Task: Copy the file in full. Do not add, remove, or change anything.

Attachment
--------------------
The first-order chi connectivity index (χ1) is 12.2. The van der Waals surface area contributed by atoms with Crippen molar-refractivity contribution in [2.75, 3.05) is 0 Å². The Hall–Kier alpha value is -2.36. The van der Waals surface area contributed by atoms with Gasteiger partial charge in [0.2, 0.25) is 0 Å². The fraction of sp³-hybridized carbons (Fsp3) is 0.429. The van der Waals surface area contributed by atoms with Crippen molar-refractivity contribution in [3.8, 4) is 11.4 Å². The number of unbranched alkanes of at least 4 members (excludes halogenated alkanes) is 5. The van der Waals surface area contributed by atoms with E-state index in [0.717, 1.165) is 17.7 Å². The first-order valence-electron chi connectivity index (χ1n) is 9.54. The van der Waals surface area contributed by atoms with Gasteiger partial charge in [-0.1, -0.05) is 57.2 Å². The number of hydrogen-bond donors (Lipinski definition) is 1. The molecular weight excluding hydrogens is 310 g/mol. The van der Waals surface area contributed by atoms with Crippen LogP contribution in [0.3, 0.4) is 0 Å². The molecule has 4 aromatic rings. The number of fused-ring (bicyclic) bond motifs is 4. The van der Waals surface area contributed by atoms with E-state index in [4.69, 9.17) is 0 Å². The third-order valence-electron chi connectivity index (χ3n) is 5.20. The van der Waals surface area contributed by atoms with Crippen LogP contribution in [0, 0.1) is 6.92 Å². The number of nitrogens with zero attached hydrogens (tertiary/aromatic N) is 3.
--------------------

The first-order chi connectivity index (χ1) is 12.2. The van der Waals surface area contributed by atoms with Crippen molar-refractivity contribution in [2.75, 3.05) is 0 Å². The Hall–Kier alpha value is -2.36. The van der Waals surface area contributed by atoms with Gasteiger partial charge in [0.2, 0.25) is 0 Å². The fraction of sp³-hybridized carbons (Fsp3) is 0.429. The van der Waals surface area contributed by atoms with Crippen molar-refractivity contribution in [3.8, 4) is 11.4 Å². The number of unbranched alkanes of at least 4 members (excludes halogenated alkanes) is 5. The van der Waals surface area contributed by atoms with E-state index in [0.717, 1.165) is 17.7 Å². The first-order valence-electron chi connectivity index (χ1n) is 9.54. The van der Waals surface area contributed by atoms with Gasteiger partial charge in [-0.1, -0.05) is 57.2 Å². The number of hydrogen-bond donors (Lipinski definition) is 1. The molecular weight excluding hydrogens is 310 g/mol. The van der Waals surface area contributed by atoms with Crippen LogP contribution in [0.3, 0.4) is 0 Å². The molecule has 4 aromatic rings. The number of fused-ring (bicyclic) bond motifs is 4. The van der Waals surface area contributed by atoms with E-state index in [4.69, 9.17) is 0 Å². The third-order valence-electron chi connectivity index (χ3n) is 5.20. The van der Waals surface area contributed by atoms with Crippen LogP contribution in [0, 0.1) is 6.92 Å². The number of nitrogens with zero attached hydrogens (tertiary/aromatic N) is 3.